Brixham's own Railway
For a small branch railway which survived for less than a century, it has a recorded history to be envied. The prospectus of the Dartmouth, Brixham, Torbay, Exeter & North Devon Junction Railway, issued in 1845, would have brought its railway line near the town; however, it failed to have enough support and the scheme was stillborn. There was a second company which included Brixham in its title, the Torquay, Brixham & Dartmouth Railway Company, but its plans did not materialise either. Eventually it was the Dartmouth & Torbay Railway Company which built its railway from Torre to Paignton and later to "Brixham Road", opening a station there on 14th March 1861. It was acknowledged in the Press at the time that "the station is 2 miles from Brixham, rather an inconvenient distance in unfavourable weather". Brixham urged the Dartmouth & Torbay to continue the line to Kingswear via Brixham, but this was rejected unless the town would provide the money. It was therefore left to Richard Wolston to put the proposition to a public meeting in August 1861 that a railway be built to "Furzeham Common, high above the town, so there would be no personal jealousy as to who should benefit most". The architect Julian had completed a survey and it was probably from this that Wolston concluded the cost would be £13,000, "which he thought was a great deal for just 7,000 local residents to raise. He therefore was not going to ask for £600, £700 nor £1,000 from each subscriber - just £10".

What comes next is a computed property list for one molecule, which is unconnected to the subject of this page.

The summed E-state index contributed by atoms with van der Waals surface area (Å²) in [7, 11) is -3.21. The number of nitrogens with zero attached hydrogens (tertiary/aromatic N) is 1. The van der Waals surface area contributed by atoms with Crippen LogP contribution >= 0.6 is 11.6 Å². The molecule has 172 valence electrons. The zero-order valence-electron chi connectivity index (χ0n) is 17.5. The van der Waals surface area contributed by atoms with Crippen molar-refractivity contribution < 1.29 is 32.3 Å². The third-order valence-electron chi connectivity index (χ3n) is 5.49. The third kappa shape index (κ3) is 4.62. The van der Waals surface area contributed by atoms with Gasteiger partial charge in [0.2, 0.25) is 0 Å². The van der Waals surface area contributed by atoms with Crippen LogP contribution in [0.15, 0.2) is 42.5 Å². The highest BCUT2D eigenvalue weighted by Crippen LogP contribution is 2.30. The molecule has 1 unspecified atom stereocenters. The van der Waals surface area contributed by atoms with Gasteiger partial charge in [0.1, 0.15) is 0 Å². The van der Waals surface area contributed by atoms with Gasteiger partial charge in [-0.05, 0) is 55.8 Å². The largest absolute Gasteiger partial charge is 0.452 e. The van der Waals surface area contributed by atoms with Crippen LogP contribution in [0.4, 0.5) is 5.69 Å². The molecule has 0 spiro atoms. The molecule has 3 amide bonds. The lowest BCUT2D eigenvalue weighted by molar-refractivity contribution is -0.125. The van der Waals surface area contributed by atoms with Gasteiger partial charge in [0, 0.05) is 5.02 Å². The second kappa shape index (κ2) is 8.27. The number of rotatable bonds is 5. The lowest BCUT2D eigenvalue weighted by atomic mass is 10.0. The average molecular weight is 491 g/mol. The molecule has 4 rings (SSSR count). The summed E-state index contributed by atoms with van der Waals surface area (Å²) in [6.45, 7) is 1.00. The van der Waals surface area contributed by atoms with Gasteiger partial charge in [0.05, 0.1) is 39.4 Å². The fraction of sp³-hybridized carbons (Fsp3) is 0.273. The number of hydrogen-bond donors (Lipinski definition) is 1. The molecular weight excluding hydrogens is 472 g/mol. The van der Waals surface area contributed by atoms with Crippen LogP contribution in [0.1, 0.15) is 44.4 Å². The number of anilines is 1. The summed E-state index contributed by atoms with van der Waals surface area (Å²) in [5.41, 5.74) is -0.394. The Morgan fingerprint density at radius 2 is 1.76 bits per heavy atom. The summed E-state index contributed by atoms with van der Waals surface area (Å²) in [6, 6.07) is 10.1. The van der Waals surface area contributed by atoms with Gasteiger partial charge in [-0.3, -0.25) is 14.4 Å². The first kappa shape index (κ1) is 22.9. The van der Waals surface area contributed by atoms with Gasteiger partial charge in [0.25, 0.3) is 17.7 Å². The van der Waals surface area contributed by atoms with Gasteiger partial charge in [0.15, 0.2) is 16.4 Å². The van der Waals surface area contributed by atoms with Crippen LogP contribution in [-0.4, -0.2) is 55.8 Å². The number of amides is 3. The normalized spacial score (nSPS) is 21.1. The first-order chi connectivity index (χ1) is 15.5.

There was little support in the town but Wolston was undeterred and later was responsible for the incorporation of the Torbay and Brixham Railway Company. This proposed a railway "from the Parish of Churston Ferrers... by a Junction with the Siding of the Dartmouth & Torbay Railway... and terminating at a point at the southern end of Furzeham Common". From there a tramway was to continue a further 21 chains "wholly situated in the Parish of Brixham" to the north-eastern corner of the Common. The costs were estimated at £16,000 for the railway and £2,000 for the tramway. The original Torbay and Brixham Railway Bill became an Act, receiving Royal Assent in December 1864. Local support was still not forthcoming and eventually Wolston himself took up the majority of the shares. The original contractor defaulted before construction had even started so Wolston took over